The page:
Which Cars Are the Cheapest To Insure in 2023?

Portrait of a female driver smiling inside a car.
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Cars are a necessity in your everyday life. They get you to and from work, take you on trips, cart your groceries and keep your family safe while carpooling to school. Simply purchasing a car isn’t the only expense that comes with owning a car. There is the ever-changing price of gas, routine maintenance and of course, insurance

Read: 3 Easy Tips to Turn Your Credit Woes into Wows

With a plethora of cars and insurance providers to choose from, it is important to research what your annual insurance cost could be when trying to balance your budget. Knowing what cars are cheapest to insure is even better. 

The 10 Cheapest Cars To Insure 

Insurance costs will vary depending on several factors such as your insurance provider, the make and model of your car and your driving history. The following cars were found to be some of the cheapest to insure in the U.S. based on national averages.

  1. Chevy Equinox
  2. Ford Escape
  3. Ford F-150
  4. Honda CR-V
  5. Honda Pilot
  6. Hyundai Tucson
  7. Jeep Wrangler
  8. Mazda CX-5
  9. Subaru Outback
  10. Toyota Tacoma
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Car Insurance Cost Breakdown

Here is a closer look at the cheapest cars to insure. All estimates were rounded to the nearest dollar.

Car Model Monthly Insurance Cost Annual Insurance Cost
Chevy Equinox $1,370 $114
Ford Escape $1,170 $98
Ford F-150 $1,322 $110
Honda CR-V $1,140 $95
Honda Pilot $1,336 $111
Hyundai Tucson $1,294 $108
Jeep Patriot $1,258 $105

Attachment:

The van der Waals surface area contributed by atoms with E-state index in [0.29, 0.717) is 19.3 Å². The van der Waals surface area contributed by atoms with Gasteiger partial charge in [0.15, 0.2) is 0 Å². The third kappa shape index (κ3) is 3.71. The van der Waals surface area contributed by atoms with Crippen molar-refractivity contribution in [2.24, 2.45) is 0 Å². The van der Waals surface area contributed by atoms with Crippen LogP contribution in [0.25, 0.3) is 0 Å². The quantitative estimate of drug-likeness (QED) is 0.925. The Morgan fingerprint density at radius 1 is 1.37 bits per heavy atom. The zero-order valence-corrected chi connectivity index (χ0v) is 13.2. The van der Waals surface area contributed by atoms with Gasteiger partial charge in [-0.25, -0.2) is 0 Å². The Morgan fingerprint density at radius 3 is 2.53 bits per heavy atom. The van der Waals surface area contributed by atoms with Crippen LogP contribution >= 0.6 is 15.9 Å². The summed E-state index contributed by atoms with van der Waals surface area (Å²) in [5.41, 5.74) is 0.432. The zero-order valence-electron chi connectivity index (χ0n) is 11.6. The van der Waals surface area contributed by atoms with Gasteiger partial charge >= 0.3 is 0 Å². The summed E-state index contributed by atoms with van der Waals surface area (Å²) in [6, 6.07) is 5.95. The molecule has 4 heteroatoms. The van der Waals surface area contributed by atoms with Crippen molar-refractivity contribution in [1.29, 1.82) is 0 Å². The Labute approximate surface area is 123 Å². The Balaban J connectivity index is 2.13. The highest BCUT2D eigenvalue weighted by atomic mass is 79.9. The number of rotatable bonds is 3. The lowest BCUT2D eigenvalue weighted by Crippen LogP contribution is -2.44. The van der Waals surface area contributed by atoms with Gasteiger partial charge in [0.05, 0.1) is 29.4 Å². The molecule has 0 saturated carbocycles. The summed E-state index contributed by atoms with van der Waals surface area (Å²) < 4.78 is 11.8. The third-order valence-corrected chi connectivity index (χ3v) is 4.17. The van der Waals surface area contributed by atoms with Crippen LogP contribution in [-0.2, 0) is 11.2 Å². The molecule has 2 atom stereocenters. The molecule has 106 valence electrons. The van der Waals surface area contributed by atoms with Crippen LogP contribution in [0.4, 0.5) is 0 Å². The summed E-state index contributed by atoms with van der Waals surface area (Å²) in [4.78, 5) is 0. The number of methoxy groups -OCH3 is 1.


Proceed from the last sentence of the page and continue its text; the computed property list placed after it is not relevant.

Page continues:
Mazda3 $1,370 $114
Subaru Outback $1,378 $115
Toyota Tacoma $1,338 $112

Car Model vs. Insurance Cost 

As aforementioned, many factors can determine how high or low your insurance rates will be. One of the main things that can impact the rate is the make and model of the car. For example, if the Insurance Institute for Highway Safety has selected the model of the car you need to insure as one of its top safety picks, the insurance you would be required to pay would be lower than other models.

Here are some details of car model features that can cause fluctuations in insurance pricing.

  • Safety features: High safety marks from the Insurance Institute for Highway Safety can help lower your insurance costs. However, if you add high-tech safety equipment to your car it can cost more to repair and could thus raise your insurance costs.
  • Trim level: A car’s trim level refers to how many added features and upgrades your car manufacturer has bundled in. If you move up from a basic package to a more advanced one, your insurance rates could go up as well. 
  • Repair costs: The more expensive or advanced the equipment in your car is would be directly correlated to how expensive it will be to repair, replace and insure. 
  • Crime rates: If you have a popular car model that is statistically more likely to be stolen, unfortunately, this can increase your insurance rate.
  • Style of car: Sports cars, high-end luxury cars and electric cars all have higher rates for insurance based on the higher price tags for these cars as well as repair costs and the number of accidents. 
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Car Age vs. Insurance Cost